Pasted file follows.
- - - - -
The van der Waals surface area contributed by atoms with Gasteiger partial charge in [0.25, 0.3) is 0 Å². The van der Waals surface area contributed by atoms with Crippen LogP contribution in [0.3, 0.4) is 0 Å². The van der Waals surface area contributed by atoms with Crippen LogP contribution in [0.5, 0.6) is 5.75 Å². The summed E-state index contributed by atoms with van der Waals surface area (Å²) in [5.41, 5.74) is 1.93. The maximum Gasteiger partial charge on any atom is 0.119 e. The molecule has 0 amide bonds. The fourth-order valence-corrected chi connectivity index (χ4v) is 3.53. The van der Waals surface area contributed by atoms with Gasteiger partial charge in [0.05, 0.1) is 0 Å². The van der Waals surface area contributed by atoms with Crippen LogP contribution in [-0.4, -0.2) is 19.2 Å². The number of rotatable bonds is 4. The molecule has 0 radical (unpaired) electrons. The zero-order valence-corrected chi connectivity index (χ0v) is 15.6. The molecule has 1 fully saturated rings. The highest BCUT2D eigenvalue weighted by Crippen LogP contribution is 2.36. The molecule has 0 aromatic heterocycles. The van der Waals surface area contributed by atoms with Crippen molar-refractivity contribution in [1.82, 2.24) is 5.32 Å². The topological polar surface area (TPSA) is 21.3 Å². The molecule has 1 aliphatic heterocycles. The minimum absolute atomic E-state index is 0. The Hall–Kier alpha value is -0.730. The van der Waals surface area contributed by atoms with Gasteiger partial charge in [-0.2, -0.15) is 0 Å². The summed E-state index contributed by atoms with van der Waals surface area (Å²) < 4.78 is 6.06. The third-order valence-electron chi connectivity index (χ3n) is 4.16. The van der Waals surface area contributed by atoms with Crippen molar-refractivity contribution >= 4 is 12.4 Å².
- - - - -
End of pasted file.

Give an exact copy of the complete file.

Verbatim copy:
The van der Waals surface area contributed by atoms with Gasteiger partial charge in [0.25, 0.3) is 0 Å². The van der Waals surface area contributed by atoms with Crippen LogP contribution in [0.3, 0.4) is 0 Å². The van der Waals surface area contributed by atoms with Crippen LogP contribution in [0.5, 0.6) is 5.75 Å². The summed E-state index contributed by atoms with van der Waals surface area (Å²) in [5.41, 5.74) is 1.93. The maximum Gasteiger partial charge on any atom is 0.119 e. The molecule has 0 amide bonds. The fourth-order valence-corrected chi connectivity index (χ4v) is 3.53. The van der Waals surface area contributed by atoms with Gasteiger partial charge in [0.05, 0.1) is 0 Å². The van der Waals surface area contributed by atoms with Crippen LogP contribution in [-0.4, -0.2) is 19.2 Å². The number of rotatable bonds is 4. The molecule has 0 radical (unpaired) electrons. The zero-order valence-corrected chi connectivity index (χ0v) is 15.6. The molecule has 1 fully saturated rings. The highest BCUT2D eigenvalue weighted by Crippen LogP contribution is 2.36. The molecule has 0 aromatic heterocycles. The van der Waals surface area contributed by atoms with Crippen molar-refractivity contribution in [1.82, 2.24) is 5.32 Å². The topological polar surface area (TPSA) is 21.3 Å². The molecule has 1 aliphatic heterocycles. The minimum absolute atomic E-state index is 0. The Hall–Kier alpha value is -0.730. The van der Waals surface area contributed by atoms with Gasteiger partial charge in [-0.2, -0.15) is 0 Å². The summed E-state index contributed by atoms with van der Waals surface area (Å²) < 4.78 is 6.06. The third-order valence-electron chi connectivity index (χ3n) is 4.16. The van der Waals surface area contributed by atoms with Crippen molar-refractivity contribution >= 4 is 12.4 Å².